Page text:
For a long time they had the same rights. During the middle ages they were allowed a part in religious ceremonies. At Milan they figured in the festivals of the kings; and processions of animals appear in the bas-reliefs of the cathedrals of Strasburg, Mans, and Vienne (Isère). On Holy Wednesday all the clergy of the church of Rheims went to Saint Remi to make a station there; the canons, preceded by the cross, were arranged in two lines, each drawing a herring after him with a cord; and each one was intent upon saving his own fish, and stepping upon that of the canon in front of him (Anquetil, "Histoire de Reims"). At Paris, the procession of the fox was as much enjoyed as the festival of the ass. The animal, dressed in a kind of surplice, wearing the mitre, had his place in the midst of the clergy: a fowl was put within his reach; he often forgot his pious functions to spring upon the bird and devour it in the presence of the faithful. Philip the Fair was very fond of this procession (Sanval, "Antiquités de Paris"). Only a few years ago, the procession of the fat ox remained, a survival from the pagan feasts, a real piece of wreckage from vanished civilizations.
While the rights of animals were thus recognized, their duties toward man did not escape the earlier legislators, who severely punished their crimes and attempts upon human life. The law of Moses (Exodus xxi, 28, 29) recites: "If an ox gore a man or a woman, that they die: then the ox shall be surely stoned, and his flesh shall not be eaten; but the owner of the ox shall be quit. But if the ox were wont to push with his horn in time past, and it hath been testified to his owner, and he hath not kept him in, but that he hath killed a man or a woman; the ox shall be stoned, and his owner also shall be put to death."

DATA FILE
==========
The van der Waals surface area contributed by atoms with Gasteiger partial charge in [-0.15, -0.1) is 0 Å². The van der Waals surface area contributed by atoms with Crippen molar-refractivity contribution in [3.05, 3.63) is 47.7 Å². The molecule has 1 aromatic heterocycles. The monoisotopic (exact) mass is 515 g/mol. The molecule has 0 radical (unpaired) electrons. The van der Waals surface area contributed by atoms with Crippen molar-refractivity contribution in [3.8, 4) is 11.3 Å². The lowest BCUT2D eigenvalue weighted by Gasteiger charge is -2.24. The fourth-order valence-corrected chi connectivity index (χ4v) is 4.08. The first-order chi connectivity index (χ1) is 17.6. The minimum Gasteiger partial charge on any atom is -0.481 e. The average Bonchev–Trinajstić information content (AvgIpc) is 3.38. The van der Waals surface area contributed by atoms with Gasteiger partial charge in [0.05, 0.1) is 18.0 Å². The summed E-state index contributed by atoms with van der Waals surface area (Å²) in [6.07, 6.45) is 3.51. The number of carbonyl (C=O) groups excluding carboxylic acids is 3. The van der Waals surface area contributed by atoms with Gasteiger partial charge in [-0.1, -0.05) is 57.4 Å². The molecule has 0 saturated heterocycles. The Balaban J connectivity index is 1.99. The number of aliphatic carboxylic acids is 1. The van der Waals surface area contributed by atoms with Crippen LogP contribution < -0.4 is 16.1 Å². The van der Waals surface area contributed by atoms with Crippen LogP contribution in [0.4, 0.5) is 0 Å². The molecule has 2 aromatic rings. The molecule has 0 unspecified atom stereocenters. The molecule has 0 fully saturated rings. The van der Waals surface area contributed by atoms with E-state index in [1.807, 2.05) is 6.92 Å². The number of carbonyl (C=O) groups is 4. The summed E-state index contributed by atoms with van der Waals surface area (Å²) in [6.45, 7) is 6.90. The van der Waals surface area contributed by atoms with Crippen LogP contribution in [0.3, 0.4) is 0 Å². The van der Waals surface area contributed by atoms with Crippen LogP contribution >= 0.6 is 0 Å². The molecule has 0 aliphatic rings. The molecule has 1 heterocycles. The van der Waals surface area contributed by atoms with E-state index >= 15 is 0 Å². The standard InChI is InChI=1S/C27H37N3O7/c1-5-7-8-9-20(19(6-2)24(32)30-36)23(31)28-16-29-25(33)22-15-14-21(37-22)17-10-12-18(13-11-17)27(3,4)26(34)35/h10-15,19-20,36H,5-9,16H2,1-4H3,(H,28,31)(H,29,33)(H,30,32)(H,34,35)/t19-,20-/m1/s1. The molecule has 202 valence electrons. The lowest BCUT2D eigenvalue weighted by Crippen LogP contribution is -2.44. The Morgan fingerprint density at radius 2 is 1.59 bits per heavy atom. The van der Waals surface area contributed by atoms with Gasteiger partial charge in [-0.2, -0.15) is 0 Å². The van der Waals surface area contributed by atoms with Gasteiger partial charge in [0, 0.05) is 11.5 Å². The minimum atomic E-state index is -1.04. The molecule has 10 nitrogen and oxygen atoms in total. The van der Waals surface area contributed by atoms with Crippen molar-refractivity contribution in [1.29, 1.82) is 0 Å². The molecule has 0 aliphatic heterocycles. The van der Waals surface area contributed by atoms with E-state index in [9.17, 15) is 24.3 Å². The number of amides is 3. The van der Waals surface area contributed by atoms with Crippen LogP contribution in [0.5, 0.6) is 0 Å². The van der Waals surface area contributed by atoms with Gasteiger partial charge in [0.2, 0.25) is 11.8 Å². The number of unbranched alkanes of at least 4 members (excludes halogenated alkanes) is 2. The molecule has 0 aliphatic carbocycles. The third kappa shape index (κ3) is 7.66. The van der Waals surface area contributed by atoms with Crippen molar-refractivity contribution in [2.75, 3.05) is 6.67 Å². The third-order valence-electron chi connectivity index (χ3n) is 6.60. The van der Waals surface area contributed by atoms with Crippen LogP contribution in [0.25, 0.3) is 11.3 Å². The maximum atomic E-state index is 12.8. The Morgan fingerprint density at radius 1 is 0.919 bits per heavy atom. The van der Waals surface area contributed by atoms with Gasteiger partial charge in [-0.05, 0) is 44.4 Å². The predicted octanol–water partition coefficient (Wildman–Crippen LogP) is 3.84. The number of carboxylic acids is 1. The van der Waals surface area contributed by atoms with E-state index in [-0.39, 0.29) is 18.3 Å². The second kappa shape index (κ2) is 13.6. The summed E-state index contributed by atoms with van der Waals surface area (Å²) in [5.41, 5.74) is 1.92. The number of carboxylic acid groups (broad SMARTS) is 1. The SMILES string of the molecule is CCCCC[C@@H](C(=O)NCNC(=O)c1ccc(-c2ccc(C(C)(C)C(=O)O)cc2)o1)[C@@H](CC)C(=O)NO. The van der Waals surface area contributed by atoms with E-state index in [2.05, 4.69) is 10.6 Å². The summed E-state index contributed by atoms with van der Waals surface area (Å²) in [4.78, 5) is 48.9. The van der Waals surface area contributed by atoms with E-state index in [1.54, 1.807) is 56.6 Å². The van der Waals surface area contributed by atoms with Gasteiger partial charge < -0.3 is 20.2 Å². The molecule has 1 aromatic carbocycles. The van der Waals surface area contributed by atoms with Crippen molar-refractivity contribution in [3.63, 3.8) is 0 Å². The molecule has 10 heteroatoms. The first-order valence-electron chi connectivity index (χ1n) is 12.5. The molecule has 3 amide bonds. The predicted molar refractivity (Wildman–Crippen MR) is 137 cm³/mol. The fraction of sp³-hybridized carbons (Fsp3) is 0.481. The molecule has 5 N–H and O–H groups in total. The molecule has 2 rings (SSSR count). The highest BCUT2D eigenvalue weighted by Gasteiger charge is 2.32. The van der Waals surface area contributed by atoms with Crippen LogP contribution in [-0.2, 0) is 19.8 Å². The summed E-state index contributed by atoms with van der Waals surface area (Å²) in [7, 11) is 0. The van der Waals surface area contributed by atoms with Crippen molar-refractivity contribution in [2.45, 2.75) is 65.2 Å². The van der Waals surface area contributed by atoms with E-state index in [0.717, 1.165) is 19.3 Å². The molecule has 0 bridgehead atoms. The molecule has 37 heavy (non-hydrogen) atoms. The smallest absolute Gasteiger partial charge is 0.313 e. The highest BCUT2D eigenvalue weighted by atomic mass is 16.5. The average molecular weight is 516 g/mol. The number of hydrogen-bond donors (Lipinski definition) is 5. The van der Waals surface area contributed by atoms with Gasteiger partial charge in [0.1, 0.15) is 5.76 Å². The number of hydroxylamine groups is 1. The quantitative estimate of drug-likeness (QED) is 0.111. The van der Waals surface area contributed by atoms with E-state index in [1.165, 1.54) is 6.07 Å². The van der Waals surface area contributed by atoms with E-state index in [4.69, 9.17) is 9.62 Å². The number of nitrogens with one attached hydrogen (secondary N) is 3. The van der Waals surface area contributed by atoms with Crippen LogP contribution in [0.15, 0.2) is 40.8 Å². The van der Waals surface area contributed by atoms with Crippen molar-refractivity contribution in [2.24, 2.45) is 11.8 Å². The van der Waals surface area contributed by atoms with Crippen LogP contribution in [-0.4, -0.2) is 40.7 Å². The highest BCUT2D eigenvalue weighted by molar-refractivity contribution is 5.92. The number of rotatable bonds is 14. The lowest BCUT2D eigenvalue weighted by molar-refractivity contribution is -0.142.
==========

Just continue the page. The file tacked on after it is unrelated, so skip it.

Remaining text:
Judgments based on this principle are recorded at Athens and Rome. According to Pierquin, Democritus wished an animal, which had occasioned some major damage, to be punished with death. Under Domitian, according to the report of Martial, the ingratitude of a lion toward its master was severely punished. Columella and Varro say that the ancient Romans regarded the ox as the companion of the labors of man, and that the act of killing one was regarded as a homicide and punished in the same way; and the ox enjoyed the same privilege in Attica and the Peloponnesus. It is also said that the Arabs in the mountains of Africa formerly crucified lions, guilty of murders, upon trees, as warnings to others.
In the middle ages they prosecuted animals which committed murder, those which had become dangerous to have at large, and females which, having given birth to monsters, were suspected of criminal cohabitations. Père Théophile Raynaud, Ayrault, Gaspard Bailly, and more recently M. Benoist Saint-Prix and M. Louandre ("Epopée des Animaux," "Revue des Deux Mondes," 1854), have cited some extremely curious examples of such condemnations.